Foucault’s notion of “regimes of truth” provides an understanding of how some discourses operate and network together to reinforce a particular powerful view of the world. These can be in oral or written forms. Early childhood education practices are drawn on the discourse of a document developed by the National Association for the Education of Young Children (NAEYC) on developmentally appropriate practice. Statements made in this written discourse have been accepted as factual and produce shared language among early childhood researchers. Foucault’s perspectives of discourse and terms used by him as regimes of truth are used in this article to evaluate the written document that early childhood educators have accepted as authoritative truth. Suggestions for practice include providing a discourse that calls for early childhood teachers to allow time for reﬂective dialogue and the recognition of multiple perspectives to inform pedagogical knowledge of the social and cultural contexts of the children they teach.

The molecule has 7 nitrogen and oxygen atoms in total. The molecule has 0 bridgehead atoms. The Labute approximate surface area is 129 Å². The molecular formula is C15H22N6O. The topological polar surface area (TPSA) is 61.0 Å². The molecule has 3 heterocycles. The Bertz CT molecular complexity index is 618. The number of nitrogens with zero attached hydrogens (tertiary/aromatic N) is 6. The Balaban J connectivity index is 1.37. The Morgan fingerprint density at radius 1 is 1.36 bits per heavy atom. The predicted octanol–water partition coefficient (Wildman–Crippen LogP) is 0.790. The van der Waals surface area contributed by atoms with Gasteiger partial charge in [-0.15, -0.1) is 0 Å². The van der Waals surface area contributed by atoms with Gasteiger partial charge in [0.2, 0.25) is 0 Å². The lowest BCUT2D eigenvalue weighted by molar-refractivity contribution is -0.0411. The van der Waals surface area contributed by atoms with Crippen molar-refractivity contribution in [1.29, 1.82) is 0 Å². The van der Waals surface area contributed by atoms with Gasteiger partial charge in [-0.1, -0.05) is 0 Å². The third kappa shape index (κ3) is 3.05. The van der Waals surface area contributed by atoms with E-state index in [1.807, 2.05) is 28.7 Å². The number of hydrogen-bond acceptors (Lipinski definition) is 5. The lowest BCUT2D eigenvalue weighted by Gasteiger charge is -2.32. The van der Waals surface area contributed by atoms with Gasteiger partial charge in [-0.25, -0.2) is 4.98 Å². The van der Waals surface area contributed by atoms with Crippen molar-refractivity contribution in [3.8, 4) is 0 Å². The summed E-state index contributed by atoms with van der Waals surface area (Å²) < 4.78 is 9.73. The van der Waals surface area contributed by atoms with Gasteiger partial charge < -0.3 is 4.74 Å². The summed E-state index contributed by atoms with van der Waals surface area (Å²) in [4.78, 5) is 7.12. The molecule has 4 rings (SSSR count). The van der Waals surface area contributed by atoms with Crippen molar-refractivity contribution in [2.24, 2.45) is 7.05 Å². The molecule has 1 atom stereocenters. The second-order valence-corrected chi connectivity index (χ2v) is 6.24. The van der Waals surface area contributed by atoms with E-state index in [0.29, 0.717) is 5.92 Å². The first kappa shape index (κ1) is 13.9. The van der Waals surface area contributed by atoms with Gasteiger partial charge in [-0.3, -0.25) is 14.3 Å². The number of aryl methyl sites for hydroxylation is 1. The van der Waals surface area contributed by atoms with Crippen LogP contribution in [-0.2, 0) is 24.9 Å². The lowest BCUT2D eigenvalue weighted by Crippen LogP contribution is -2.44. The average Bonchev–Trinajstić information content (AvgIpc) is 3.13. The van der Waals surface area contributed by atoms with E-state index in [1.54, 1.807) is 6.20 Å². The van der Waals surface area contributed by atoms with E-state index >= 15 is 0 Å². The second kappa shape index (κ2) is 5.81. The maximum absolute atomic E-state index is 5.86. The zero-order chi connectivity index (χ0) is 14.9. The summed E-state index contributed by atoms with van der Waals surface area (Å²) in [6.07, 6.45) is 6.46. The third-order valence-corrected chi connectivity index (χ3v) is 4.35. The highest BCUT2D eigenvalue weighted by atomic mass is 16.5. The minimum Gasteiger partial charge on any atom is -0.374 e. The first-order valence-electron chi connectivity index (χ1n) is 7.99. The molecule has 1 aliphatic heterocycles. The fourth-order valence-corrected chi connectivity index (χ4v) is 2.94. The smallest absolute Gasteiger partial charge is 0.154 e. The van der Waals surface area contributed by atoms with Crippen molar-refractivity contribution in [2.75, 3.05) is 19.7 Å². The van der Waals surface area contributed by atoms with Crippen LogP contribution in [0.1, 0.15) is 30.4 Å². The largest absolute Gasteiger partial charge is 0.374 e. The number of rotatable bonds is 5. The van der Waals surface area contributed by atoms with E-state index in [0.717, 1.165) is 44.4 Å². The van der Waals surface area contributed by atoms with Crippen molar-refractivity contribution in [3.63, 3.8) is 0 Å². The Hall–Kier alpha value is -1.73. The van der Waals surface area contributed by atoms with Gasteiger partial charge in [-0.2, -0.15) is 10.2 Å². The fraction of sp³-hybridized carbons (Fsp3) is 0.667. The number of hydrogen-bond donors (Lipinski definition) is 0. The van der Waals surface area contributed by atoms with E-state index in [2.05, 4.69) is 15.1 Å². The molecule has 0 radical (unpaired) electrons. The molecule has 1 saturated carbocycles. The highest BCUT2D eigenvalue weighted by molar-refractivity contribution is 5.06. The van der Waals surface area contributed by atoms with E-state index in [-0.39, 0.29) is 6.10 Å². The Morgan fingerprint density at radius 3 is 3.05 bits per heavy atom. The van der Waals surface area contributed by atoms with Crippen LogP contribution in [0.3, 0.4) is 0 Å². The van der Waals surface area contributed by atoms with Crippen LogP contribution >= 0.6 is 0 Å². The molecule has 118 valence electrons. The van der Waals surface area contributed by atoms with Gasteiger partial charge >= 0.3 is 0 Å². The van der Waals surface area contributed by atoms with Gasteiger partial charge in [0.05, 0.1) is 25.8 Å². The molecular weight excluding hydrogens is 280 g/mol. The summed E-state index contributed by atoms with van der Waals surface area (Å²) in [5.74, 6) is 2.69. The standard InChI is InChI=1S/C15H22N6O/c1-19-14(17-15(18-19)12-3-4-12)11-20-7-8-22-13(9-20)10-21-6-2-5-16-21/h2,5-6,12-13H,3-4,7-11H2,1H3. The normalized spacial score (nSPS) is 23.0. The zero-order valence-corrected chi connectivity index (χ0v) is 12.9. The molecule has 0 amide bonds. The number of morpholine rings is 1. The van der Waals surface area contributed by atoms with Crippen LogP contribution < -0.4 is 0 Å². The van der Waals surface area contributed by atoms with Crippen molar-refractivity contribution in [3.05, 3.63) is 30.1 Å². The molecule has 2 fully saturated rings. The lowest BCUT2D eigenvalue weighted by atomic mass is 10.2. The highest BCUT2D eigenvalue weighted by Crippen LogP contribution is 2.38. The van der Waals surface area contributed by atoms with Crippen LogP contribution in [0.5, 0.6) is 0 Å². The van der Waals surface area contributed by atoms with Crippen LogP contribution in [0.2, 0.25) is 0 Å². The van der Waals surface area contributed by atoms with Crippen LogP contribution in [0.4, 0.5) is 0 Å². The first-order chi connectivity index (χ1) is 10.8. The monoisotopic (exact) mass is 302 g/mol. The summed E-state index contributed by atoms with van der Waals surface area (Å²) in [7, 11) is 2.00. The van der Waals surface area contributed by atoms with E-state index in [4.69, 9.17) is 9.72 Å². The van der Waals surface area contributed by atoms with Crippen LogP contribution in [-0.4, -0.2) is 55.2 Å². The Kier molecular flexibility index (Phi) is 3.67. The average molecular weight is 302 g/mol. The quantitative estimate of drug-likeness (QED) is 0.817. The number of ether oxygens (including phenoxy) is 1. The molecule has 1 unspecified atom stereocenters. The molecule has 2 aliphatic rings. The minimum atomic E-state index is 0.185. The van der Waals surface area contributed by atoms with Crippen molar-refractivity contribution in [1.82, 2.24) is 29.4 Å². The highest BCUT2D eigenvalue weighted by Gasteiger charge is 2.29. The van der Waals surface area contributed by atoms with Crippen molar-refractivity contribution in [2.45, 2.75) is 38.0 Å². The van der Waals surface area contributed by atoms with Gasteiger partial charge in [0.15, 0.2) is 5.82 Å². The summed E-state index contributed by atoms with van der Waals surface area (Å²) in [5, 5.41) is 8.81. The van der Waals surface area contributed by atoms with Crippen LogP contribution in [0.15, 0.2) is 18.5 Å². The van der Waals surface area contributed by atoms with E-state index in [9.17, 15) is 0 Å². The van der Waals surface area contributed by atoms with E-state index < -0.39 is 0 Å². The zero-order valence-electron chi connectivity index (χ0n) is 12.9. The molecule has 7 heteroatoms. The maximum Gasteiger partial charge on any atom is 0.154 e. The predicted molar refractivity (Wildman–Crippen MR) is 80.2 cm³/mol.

Research Professor. Director at Learning Change Project – Research on society, culture, art, neuroscience, cognition, critical thinking, intelligence, creativity, autopoiesis, self-organization, rhizomes, complexity, systems, networks, sustainability, thinkers, ++
Giorgio Bertini does not work for, consult, own shares in or receive funding from any company or organization that would benefit from these papers, and has disclosed no relevant affiliations beyond their academic appointment.
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